Using the following dataset about hotel performance, we will examine price and occupancy of Brussels hotels by region and see whether they could be related in some way. The data refers to the period between January 2013 and July 2017, so anything you see here will be valid in that time interval.
We will start with the average price of hotel rooms over time, broken down by region.
We see that Quartier Européen tends to have the highest average price throughout the year, while Midi-Lemonnier the lowest. More precisely:
|Region||Avg. price (euro)|
|Grand Place & environs||109.72|
|Autour du Ring||89.45|
|Grand Place & environs||0.7454|
|Autour du Ring||0.6362|
From the first table, we can see that by preferring Quartier Européen over Midi-Lemonnier, tourists can expect to pay ≈47% more, on average. We also see that the occupancy of the hotels in the second region is on average 5% higher than in the former.
But the figure also reveals an interesting periodic pattern: the prices of hotel rooms seem to vary over time in the range between 70 and 150 euro. There are periodic lows which might correspond to certain times of the year, so it is interesting to observe whether there is some variability in the average monthly prices.
In August and partially in July we see the lowest average prices of around 80 euro, while in March, April and September, we see the highest—around 120 euro. The lows that we have seen then in the first figure are likely to be related with July and August. What is also intesting is that during these months, the hotels in all regions reduce their prices a lot, so that the price difference (spread) between different regions becomes minimal. It is then less important to have a preference for a particular region as the prices become very similar.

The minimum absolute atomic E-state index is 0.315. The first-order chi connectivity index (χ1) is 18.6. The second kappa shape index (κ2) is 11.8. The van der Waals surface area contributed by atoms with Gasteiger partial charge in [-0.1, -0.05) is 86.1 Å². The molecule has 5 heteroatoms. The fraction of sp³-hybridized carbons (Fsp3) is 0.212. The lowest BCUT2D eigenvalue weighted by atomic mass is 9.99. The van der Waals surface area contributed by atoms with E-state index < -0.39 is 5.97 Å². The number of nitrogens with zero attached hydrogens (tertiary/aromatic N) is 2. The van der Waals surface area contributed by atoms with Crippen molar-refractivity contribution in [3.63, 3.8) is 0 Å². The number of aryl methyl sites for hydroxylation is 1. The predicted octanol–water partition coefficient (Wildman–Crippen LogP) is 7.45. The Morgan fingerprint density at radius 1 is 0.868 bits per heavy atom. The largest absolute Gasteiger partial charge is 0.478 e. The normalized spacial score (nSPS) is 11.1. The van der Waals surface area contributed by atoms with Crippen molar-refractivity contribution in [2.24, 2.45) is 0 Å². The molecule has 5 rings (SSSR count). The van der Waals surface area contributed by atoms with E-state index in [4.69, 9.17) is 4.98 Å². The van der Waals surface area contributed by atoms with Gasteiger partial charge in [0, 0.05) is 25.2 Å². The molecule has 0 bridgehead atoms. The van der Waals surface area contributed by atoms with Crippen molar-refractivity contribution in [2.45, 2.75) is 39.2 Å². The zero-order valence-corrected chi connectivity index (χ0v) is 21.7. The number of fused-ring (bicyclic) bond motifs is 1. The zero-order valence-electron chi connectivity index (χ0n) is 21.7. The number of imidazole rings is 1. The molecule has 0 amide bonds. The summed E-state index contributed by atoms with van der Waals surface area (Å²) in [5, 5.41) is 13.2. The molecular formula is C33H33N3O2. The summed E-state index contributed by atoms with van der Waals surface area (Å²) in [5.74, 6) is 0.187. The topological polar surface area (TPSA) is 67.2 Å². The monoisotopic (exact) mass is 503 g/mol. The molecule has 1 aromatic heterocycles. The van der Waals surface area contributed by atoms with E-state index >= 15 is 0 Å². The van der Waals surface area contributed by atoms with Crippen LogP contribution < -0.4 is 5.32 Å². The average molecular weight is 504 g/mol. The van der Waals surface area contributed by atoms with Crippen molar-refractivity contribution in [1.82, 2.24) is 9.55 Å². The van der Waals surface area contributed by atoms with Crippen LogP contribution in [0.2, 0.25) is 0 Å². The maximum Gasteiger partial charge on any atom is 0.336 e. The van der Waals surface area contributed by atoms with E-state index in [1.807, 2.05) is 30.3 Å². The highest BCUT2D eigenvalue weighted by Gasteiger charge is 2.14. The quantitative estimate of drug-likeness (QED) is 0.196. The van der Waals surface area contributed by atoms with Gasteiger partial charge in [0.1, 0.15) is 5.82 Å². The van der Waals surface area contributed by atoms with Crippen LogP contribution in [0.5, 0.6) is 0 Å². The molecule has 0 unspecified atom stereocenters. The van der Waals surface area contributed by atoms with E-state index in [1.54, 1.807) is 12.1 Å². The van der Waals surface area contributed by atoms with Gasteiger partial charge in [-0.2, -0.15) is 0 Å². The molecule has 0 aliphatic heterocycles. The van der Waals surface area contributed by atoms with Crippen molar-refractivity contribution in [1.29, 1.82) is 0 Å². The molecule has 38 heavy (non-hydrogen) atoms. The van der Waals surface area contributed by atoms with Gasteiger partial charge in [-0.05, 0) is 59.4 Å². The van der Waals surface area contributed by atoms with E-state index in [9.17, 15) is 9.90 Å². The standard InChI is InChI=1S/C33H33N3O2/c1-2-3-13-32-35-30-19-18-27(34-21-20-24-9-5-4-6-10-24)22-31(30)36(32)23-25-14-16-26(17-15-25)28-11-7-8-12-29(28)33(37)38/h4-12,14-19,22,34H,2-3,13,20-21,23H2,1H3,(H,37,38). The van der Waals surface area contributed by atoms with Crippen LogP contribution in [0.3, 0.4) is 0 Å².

Next we see a figure showing how the occupancy of the hotels has varied over time.
We see that the hotels were most often occupied at 50-80% (or slightly more). They don't seem to fully utilize their existing capacity. Further reducing prices could help with this, but it is questionable whether it would be economical to do so. Further, we see that after a more recent drop in the occupancy level, the hotel owners has once again started to register more people.
We can also plot average occupancy vs. average price by region to see how the regions position themselves.
In the case of Midi-Lemonnier we see that higher occupancy doesn't necessarily mean higher hotel room prices.
We could also plot occupancy vs. price for each region, which would give us the following noisy figure.
If we look at the black line, which resembles the average for all regions, we can see that as the occupancy grows, the price tends to increase slightly. If we were to draw a least squares line passing as close as possible to all data points on the black multi-segment line, we would get a new line with some slope. We see that an increase of the occupancy between 50 and 85%, tends to increase the average price from 100 to 115-120 euro. For individual regions—like Quartier Européen, for instance,—the slope could be even more pronounced.